For Mother’s Day, I decided to take the family to the Pittsburgh Orchestra. Jaclyn loves music and would sincerely appreciate this type of event, my only hesitation was whether or not the kids could make it through without disrupting the performance or ruining the event for the audience around us.
Of course, the orchestra is mostly associated with stuffy rich people who do not want to be bothered by squirmy children, so that was why I got very excited when I saw the orchestra offered tickets in a “Family Circle” section. I figured that I’ll buy tickets in the Family Circle section where we will be surrounded by other parents in a similar dilemma of trying to subdue their children and factoring a simple bell curve to the equation, our children would probably be on the lower end of behavior curve but some other outlier brat would cause a huge scene and by comparison, our kids would look closer to the norm. However, it is never good policy to depend on an outlier to determine your outcome!
We got to the orchestra with our “Family Circle” tickets in hand and everyone was dressed in tailored suits, gowns, and fancy garb – we were not in “evening attire”. We did see two other kids about the age of Winston & Dalia, but they were childhood prodigies at the piano and performing a duet in a ballroom before the symphony began. The prodigies were also in little tuxedos for 7 year old kids.
We asked an usher to help us to the Family Circle section, my hopes of seeing other families with little kids were quickly extinguished – everyone around us was superbly dressed, no children, and some even had those fancy binoculars to see the stage with greater clarity.
The orchestra was wonderful, it’s cost was the same as going to a ballgame and the performance was truly magnificent. The piano player (Daniil Trifonov) in the video above was performing, he was worth the price of admission alone as he is not typically in Pittsburgh and travels the world and accompanies many orchestras. He swings wildly from banging away at the keys like a mad demon to caressing it so lightly with his face inches from the keys. Just watching him perform provided true entertainment, the kids leaned forward and watched his fingers jolt across the ivories, then the kids leaned back into their chairs seemingly unimpressed.
The kids reached deep inside and gave their best behavior in their lifetimes. They did not talk for the entire time, they barely kicked the seats in front of them, but they still managed to draw attention to themselves from the stuffy guests due to the following:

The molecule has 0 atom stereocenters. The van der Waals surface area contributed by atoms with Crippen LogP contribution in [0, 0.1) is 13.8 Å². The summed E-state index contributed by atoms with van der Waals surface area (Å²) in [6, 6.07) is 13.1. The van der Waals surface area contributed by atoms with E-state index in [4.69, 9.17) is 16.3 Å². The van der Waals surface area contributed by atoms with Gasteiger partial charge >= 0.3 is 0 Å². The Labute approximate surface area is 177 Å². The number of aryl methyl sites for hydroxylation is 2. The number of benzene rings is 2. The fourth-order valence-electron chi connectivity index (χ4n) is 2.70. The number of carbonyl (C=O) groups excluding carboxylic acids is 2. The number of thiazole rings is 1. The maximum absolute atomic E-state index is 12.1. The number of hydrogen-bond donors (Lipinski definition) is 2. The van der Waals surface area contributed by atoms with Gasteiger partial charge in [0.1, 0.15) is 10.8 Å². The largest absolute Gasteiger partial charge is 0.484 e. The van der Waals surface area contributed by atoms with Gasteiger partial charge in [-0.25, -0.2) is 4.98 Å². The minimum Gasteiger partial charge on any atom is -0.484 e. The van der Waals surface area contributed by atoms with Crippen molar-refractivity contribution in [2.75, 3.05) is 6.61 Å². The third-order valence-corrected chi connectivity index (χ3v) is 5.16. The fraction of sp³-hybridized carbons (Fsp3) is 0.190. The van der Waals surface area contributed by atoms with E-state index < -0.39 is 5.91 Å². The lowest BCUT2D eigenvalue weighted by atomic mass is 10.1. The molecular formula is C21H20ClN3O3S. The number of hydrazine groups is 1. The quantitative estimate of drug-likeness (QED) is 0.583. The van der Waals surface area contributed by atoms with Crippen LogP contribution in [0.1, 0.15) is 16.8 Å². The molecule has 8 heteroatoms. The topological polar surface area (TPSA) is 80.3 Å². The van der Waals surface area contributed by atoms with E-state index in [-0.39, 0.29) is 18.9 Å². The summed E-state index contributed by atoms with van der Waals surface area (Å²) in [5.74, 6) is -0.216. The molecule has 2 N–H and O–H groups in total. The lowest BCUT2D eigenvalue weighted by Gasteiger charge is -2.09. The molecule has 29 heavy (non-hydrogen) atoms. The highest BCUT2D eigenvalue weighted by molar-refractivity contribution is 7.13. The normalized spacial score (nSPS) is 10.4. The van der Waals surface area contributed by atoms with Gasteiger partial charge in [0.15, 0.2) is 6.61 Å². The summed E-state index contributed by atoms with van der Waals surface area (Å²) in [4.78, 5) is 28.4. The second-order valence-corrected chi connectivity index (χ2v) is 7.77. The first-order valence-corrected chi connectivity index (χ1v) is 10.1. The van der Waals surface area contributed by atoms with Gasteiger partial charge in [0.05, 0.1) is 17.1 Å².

- Squirming in chair caused a little noise as their clothing fabric rustled against the seat fabric
- Their shoe tapped the ground which was quite audible in the quiet setting
- We provided them gum to minimize talking, but their chewing was loud enough to disrupt others at times
- I told the kids that if they were feeling squirmy, they should just relax and close their eyes. At one point, Winston closed his eyes and laid his head on the arm rest between him and Dalia – then Dalia pulled her arm back away from his head (perhaps to give him some space for his nap…) and then forcibly elbowed him right in the face to signal that she was unhappy that he was dominating the shared armrest. Fortunately, Winston slid off the armrest without much fuss.
These are nit pick things in almost any other setting, but these were really noticeable to the fellow audience members around us in the acoustics of Heinz Hall. While I wanted the audience to not be distracted by my kids, I am always thankful that our family could participate in the event. The pros outweighed the cons, at least for us!
The kids were hankering for a snack prior to the concert and they had never been to the famous Primanti Brothers, where they make six inch high sandwiches covered with fries and coleslaw. The kids ate chicken fingers and observed the cooks assemble the gigantic sandwiches, they were more mesmerized by that than the orchestra.
Happy Mother’s Day Jaclyn!